Try 1 month for 99¢
Fort Wayne Museum of Art installs one of largest hot-sculpted landscapes in the world

Sculptor Martin Blank just installed Repose in Amber at the Fort Wayne Museum of Art.

If you're planning a trip to or passing through Northeast Indiana any time soon, make sure to stop by The Fort Wayne Museum of Art.

Seattle-based artist Martin Blank, a premier glass sculptor whose work is on display at museums in New York City, Boston and Shanghai, recently installed "Repose in Amber" which is billed as one of the largest hot-sculpted landscapes in the world, at FWMoA in downtown Fort Wayne. He and his team visited in late November to erect the massive sculpture of a reclining feminine figure comprised from five islands of hot-sculpted glass in various tones of amber.

The sculpture in FWMoA's Karl S. and Ella L. Bolander gallery was hand sculpted with 2,000-degree heat at the end of a 200-pound glass blowpipe. It was originally commissioned for Chicago’s 120 S. LaSalle Building by real estate developer Mike Kurzman.

“This sculpture embodies the mirroring principle in my work: the way two juxtaposed objects relate to one another," Blank said. "When walking around 'Repose in Amber,' the eye moves and flows through each object, and the negative spaces created between empty space become as powerful and potent as the actual objects themselves.”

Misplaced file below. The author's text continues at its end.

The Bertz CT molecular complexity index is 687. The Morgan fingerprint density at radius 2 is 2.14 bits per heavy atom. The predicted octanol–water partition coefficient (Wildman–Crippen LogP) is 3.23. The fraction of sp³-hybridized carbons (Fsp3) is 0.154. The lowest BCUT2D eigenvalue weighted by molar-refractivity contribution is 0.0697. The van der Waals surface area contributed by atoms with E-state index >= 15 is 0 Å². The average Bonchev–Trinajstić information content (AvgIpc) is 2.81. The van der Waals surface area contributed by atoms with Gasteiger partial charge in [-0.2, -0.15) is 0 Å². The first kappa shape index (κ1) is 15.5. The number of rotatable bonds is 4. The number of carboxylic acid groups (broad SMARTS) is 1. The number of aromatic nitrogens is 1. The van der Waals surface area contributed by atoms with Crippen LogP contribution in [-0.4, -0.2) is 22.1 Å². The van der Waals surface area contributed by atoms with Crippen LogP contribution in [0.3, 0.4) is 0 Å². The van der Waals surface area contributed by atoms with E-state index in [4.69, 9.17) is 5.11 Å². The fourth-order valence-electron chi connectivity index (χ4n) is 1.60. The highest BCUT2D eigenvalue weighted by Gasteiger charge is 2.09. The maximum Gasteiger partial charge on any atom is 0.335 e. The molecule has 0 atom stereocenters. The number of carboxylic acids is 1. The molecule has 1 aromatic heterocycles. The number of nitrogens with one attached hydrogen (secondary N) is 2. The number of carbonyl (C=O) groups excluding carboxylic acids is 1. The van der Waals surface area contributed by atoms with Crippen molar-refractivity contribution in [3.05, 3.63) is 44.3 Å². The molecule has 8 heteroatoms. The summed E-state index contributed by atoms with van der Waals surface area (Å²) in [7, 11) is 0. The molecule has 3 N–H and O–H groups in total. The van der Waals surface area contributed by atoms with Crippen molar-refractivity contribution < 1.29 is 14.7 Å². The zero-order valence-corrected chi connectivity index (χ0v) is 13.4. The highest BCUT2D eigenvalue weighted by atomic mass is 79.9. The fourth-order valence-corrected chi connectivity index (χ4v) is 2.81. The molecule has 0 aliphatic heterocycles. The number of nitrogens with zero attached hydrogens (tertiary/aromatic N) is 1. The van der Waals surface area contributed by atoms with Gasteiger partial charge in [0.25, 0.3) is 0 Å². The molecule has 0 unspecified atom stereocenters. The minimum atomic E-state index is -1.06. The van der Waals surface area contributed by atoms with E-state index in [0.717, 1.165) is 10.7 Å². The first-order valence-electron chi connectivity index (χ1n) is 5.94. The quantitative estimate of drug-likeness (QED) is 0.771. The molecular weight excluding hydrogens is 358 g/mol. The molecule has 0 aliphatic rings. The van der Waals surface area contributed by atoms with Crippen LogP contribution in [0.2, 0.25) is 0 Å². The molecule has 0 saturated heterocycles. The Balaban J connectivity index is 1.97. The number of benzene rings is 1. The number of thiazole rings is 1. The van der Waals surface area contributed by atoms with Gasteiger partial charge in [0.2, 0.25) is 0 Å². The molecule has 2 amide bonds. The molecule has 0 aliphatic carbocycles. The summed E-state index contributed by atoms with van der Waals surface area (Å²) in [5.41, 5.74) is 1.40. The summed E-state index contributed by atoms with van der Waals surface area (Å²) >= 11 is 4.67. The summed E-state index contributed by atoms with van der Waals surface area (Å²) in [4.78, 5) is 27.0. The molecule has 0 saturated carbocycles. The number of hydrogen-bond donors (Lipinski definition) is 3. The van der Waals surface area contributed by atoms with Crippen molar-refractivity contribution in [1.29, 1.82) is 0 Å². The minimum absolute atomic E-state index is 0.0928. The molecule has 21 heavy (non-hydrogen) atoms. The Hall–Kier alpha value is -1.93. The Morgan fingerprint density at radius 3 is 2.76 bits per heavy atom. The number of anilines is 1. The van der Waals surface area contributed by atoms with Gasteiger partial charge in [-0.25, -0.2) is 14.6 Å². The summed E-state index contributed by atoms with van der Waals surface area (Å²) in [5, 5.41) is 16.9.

The immersive artwork museum-goers can walk through and around is filled with "intentional hidden objects intended to draw your eye in from the field of color and evoke notions of surprise and wonder."

“The viewer can look closely at one cubic inch and find something intriguing, like the veils created from crushed glass floating inside each element, or the way the grains of color are stretched and pulled by the heat. The air bubbles captured inside are like insects in amber, trapped for eternity,” Blank said. “I’ve expressed the continuity between the landscape and the human in 'Repose in Amber.' My work revolves around trying to reconnect with our natural source – drawing on humanistic and naturalistic qualities, and honoring their connection.”

Known for massive public installations, Blank worked early in his career with Dale Chihuly, one of the best known and more revered glass sculptors in the world, before striking out on his own and starting his own studio.

"For me, great visual art is like music. All you have to do is feel it," Blank said. "I believe it can connect you back to the source of a simple being.”

For more information, visit fwmoa.org.

1
0
0
0
0

Business Reporter

Joseph S. Pete is a Lisagor Award-winning business reporter who covers steel, industry, unions, the ports, retail, banking and more. The Indiana University grad has been with The Times since 2013 and blogs about craft beer, culture and the military.